• [0023]
    While FIG. 1 illustrates calibrator 100 having at least one all-digital loop communication module 120, and an additional communication module 118, it is contemplated that any suitable number of communication modules can be employed. Preferably, a single communication module is selected by controller 124 based on the anticipated communication type of a given field device and/or testing of process communication signals.
  • [0024]
    FIG. 2 is a diagrammatic view of a calibrator in accordance with an embodiment of the present invention. Various elements shown in FIG. 2 can be the same as those shown in FIG. 1, and like components are numbered similarly. The primary distinction between calibrator 100 (illustrated with respect to FIG. 1) and calibrator 200 (illustrated with respect to FIG. 2) is that calibrator 200 does not include measurement circuitry. Instead, calibrator 200 includes built in calibration source(s) 220. Controller 124 is coupled directly to calibration source(s) 220, and via programmatic instructions, or signals, causes source 220 to generate suitable calibration outputs to an attached field device as part of a calibration routine. Examples of calibration outputs can include providing a specific millivolt output to mimic, or otherwise simulate a temperature sensor, such as a thermocouple; providing, or otherwise coupling, a specific resistance output to mimic, or otherwise simulate a resistance-based sensor, such as an RTD, or strain gauge based pressure sensor; and/or providing a specific pressure output to test a pressure sensor, or other suitable outputs. Certainly, the greater the variety of outputs provided by source(s) 220, the larger the physical device will be, which will add weight to the overall equipment that must still be carried by the field technician.
  • [0025]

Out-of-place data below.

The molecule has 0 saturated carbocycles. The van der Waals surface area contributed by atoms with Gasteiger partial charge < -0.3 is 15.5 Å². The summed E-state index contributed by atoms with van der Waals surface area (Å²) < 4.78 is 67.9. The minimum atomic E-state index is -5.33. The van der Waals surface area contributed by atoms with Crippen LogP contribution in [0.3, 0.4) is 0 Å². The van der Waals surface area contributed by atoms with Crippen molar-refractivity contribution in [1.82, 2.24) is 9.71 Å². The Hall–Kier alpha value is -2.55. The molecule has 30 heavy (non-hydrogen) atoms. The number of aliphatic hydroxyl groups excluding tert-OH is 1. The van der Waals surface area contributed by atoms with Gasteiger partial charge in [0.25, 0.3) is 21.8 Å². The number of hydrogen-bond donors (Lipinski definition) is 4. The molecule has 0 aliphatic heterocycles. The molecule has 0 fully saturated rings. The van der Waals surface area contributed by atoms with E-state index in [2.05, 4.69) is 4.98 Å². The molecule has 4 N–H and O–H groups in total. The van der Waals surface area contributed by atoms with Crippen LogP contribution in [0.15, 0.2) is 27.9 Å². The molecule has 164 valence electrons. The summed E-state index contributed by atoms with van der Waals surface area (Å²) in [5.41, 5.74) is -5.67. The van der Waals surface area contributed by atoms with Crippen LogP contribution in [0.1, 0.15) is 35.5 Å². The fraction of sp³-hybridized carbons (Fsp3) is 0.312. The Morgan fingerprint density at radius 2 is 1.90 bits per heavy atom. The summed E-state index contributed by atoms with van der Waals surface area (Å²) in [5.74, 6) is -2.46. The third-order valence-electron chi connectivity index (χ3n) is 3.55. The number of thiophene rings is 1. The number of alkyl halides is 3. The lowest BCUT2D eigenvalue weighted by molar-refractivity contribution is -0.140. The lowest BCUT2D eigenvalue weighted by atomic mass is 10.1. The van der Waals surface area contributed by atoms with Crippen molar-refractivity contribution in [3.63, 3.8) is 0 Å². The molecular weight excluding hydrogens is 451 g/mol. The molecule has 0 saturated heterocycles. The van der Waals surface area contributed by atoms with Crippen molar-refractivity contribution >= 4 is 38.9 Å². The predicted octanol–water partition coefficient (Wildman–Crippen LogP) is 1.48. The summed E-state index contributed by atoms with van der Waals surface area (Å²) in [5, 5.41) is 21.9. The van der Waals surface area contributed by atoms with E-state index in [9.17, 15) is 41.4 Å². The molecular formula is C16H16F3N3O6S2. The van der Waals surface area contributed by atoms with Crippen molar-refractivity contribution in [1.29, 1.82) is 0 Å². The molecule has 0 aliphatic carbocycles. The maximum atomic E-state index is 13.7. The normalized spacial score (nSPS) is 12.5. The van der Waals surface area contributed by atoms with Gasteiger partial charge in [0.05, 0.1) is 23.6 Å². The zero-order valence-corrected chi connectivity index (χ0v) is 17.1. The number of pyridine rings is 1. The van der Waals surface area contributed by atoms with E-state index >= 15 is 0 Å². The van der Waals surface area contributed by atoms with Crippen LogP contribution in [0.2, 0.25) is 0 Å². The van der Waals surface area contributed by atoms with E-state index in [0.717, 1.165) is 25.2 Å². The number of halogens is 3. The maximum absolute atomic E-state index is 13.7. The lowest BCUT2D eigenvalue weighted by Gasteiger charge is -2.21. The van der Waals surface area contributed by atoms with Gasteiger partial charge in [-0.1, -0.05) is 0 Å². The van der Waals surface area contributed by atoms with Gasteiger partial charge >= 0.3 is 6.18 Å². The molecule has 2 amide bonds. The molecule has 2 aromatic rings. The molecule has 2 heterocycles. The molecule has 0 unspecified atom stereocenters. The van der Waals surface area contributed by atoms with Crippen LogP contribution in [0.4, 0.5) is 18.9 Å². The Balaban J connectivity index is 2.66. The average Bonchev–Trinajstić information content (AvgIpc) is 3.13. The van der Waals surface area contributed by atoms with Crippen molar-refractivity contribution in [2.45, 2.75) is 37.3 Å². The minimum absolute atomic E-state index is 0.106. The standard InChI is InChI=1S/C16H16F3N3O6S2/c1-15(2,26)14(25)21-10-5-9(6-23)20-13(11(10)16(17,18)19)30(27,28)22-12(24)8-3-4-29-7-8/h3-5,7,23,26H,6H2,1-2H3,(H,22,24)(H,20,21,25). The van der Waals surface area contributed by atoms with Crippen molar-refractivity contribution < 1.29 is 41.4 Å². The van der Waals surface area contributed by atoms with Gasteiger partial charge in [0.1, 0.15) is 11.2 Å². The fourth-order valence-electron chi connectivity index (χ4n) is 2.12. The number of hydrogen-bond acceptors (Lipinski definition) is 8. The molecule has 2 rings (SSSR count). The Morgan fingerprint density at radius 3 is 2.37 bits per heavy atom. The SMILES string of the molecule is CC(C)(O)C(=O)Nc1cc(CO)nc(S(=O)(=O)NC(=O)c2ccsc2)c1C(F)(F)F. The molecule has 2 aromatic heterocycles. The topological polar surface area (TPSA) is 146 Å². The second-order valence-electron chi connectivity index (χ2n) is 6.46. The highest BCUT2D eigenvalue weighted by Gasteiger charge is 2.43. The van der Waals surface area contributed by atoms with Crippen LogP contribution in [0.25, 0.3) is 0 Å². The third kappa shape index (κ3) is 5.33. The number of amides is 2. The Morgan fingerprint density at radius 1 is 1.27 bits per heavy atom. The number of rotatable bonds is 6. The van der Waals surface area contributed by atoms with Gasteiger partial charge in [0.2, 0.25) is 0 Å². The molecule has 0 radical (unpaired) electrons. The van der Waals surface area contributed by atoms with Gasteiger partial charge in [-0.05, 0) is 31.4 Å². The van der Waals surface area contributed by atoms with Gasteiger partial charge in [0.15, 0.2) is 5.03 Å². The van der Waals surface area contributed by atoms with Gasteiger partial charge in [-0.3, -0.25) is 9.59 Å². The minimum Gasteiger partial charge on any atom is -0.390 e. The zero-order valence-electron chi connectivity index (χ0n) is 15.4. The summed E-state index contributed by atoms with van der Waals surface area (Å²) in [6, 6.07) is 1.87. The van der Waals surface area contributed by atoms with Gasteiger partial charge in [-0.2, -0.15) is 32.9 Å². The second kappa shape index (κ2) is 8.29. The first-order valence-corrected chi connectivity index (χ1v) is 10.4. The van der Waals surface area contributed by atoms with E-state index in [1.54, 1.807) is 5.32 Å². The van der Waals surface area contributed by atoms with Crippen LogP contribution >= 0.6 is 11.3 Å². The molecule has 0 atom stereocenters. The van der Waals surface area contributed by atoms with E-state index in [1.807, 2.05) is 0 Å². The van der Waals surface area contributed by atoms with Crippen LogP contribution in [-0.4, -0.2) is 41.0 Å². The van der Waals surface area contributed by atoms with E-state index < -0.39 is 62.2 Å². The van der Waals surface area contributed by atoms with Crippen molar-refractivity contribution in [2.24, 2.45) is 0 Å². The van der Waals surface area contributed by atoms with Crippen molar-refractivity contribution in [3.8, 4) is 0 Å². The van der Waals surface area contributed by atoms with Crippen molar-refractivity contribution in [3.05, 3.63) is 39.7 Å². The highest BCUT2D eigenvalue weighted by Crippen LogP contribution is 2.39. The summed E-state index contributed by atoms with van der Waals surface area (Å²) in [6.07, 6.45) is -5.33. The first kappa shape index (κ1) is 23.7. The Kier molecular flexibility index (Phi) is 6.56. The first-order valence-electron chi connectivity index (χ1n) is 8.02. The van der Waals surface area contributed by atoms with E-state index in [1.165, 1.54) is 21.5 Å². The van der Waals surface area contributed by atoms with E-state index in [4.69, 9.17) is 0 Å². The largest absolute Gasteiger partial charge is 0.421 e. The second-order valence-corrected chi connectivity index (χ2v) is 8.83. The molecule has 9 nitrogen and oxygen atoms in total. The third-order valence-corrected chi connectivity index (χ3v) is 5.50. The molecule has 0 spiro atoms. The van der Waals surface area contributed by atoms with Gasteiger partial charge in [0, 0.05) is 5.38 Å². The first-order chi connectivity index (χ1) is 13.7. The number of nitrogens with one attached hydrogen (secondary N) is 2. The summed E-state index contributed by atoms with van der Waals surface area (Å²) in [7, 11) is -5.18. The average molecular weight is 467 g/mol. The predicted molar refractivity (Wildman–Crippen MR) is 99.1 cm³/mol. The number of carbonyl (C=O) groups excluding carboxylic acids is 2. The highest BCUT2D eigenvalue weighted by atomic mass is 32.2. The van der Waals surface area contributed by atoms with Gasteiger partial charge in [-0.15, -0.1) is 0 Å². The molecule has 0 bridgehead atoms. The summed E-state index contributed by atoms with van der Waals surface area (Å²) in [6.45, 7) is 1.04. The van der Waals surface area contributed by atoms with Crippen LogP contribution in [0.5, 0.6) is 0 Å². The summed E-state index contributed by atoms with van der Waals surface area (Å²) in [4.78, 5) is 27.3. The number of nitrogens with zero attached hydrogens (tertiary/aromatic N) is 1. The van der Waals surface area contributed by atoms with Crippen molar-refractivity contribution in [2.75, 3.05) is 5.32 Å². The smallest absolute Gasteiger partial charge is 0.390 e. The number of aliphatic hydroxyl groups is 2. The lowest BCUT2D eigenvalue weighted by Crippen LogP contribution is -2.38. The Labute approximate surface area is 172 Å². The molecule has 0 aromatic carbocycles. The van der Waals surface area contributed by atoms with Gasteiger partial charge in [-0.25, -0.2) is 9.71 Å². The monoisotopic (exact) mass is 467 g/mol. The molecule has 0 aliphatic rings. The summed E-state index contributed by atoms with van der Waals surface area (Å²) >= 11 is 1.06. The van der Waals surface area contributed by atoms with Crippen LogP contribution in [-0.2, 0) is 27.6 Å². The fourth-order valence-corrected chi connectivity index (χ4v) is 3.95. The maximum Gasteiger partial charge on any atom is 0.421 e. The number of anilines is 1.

FIG. 3 is a diagrammatic view of calibration system 300 in accordance with another embodiment of the present invention. Calibration system 300 includes calibrator 302 and universal calibration source 304. System 300 is operably coupled to an exemplary field device 12 by virtue of a connection 306 between field device 12 and loop communication module 308 or module 314 of calibrator 302. As illustrated in FIG. 3, calibrator 302 preferably includes a plurality of loop communication modules in order to couple to and communicate over multiple different types of process communication loops, or with field devices that communicate in accordance with different types of process communication protocols. Calibrator 302 includes user interface 310, which preferably includes a display and input mechanism, such as a keypad. Calibrator 302 further includes controller 312 that is coupled to loop communication modules 314 and 308. Additionally, controller 312 is also coupled to short-range wireless input/output module 316 and to memory 328. Memory 328 allows controller 312 to maintain, or otherwise document, information obtained during one or more calibrations. This information can later be uploaded to a suitable asset management system, as appropriate, such as AMS™ Suite: Intelligent Device Manager, available from Fisher-Rosemount Systems, Inc. of Austin, Tex. Suitable wireless short-range I/O modules include those that communicate using, for example, optical or radio-frequency communication. Suitable examples of radio-frequency communication include the known Bluetooth radio-frequency communication, as well as wireless Fidelity (WIFI) communication in accordance with IEEE 802.11b or IEEE 802.11g. Certainly, other relatively short-range radio-frequency communications that may be developed in the future can be used for short-range input/output module 216.